Regulatory Change In The Wings
The parallels, though simplistic, are striking, raising important questions.
For example, take student loan defaults. True, the rates are rising across the board, but graduates of for-profit schools default at three times the rate of those at private nonprofit institutions. Last year, students at for-profit colleges represented 26 percent of the borrowers and 43 percent of all defaulters, according to the Education Department.
Over the past two years, defaults have swollen to $50 billion from $36.6 billion. As of the end of September, the government collected $10.2 billion of that money.
Industry representatives argue that rising default numbers reflect the poor economy. They also note that for-profit schools enroll large numbers of low-income students, who are likely to default no matter what institution they graduate from.
But like the subprime mortgage industry, are for-profit schools saddling people with debt they cannot afford?
Not Just a “Few Bad Apples”?
Government reports and Congressional hearings paint a picture of an industry with serious systemic problems and a questionable business model.
Florida's Attorney General Bill McCollum is investigating practices of five colleges run by Education Management , Corinthian Colleges , Washington Post and Apollo Group.
A separate probe by the Government Accountability Office found that enrollment counselors at 15 for-profit colleges had lied or misrepresented programs, and encouraged applicants to make false statements on financial-aid applications. Critics say the industry functions as a giant marketing machine that targets unsophisticated consumers and poses a real danger.
In a report this month, Senator Tom Harkin, Chairman of the Health, Education, Labor and Pension Committee voiced concerns about the share of military education funds going to for-profit schools with questionable outcomes.
“This report raises serious questions about whether some for-profit education companies view providing education to our service members and veterans as incidental to ensuring a robust profit for their company and their shareholders,” said Harkin.
The Obama administration has been raising pressure on for-profit education providers. The Education Department wants to tie distribution of federal student aid to school's ability to demonstrate that it prepares students for "gainful employment", which is a somewhat abstract measure of graduate's ability to repay student loans.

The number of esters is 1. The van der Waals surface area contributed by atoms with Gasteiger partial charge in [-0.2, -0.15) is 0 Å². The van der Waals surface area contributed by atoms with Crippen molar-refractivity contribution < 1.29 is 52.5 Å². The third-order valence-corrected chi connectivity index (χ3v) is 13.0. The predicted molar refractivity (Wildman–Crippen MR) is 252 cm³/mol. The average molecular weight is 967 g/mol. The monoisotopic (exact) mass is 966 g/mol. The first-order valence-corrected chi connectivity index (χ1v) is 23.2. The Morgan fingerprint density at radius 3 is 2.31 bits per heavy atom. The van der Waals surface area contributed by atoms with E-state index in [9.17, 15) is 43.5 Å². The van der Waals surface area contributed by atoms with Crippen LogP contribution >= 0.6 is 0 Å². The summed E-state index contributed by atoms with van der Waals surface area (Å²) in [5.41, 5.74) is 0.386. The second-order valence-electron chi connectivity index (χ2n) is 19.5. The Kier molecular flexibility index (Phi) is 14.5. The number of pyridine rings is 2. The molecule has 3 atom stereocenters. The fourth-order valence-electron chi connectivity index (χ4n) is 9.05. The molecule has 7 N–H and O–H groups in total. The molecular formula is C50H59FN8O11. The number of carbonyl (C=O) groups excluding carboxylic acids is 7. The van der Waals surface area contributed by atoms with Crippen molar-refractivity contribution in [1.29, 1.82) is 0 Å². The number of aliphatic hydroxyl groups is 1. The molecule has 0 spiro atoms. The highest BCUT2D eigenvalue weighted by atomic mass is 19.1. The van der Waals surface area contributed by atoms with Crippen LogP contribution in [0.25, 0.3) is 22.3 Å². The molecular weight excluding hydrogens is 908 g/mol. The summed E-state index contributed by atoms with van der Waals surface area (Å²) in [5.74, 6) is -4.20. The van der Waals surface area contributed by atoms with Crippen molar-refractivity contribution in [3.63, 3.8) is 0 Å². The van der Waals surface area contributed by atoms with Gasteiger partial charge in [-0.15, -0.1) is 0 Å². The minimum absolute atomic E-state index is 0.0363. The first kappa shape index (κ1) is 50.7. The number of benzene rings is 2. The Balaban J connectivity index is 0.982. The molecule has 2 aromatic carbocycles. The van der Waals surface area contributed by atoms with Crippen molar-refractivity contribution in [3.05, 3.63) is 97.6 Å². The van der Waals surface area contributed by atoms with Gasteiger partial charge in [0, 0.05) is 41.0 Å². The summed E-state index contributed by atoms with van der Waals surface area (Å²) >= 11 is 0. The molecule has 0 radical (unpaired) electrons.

The final proposal, which is expected to restrict the flow of taxpayer dollars to for-profits whose results do not meet certain metrics, is expected early next year.
For now, the schools are fighting tooth and nail to water it down. But they also realize that things will have to change.
Many for-profit education companies, including Apollo and the Washington Post’s Kaplan Education, are already making adjustments to their business model and concede that the changes will eat into their profits, at least in the near term.
Here to Stay
There is still a lot of uncertainty surrounding the industry. But some things are clear.
For-profit colleges are here to stay. The demand for higher education continues to grow, and traditional schools cannot meet it alone.
"In the United States of America, where fewer than 30 percent of adults have bachelors degrees, I can't envision a way to ensure that those who were left behind by the traditional institutions, have an opportunity to realize the American Dream other than through programs like ours," President of Strayer University, a subsidiary of Strayer Education , Sondra Stallard told CNBC.
Education Secretary Arne Duncan, who is critical of the industry, has said that for-profits are important to President Obama's goal of increasing college graduation rates in the United States by 2020.
So as more money is expected to flow into the higher education and to for-profit schools, questions about quality and accountability remain critical. Thus far, the industry has not been eager to answer them.
Watch the premiere of "Price of Admission: America's College Debt Crisis," Tuesday, December 21 at 9pm ET on CNBC.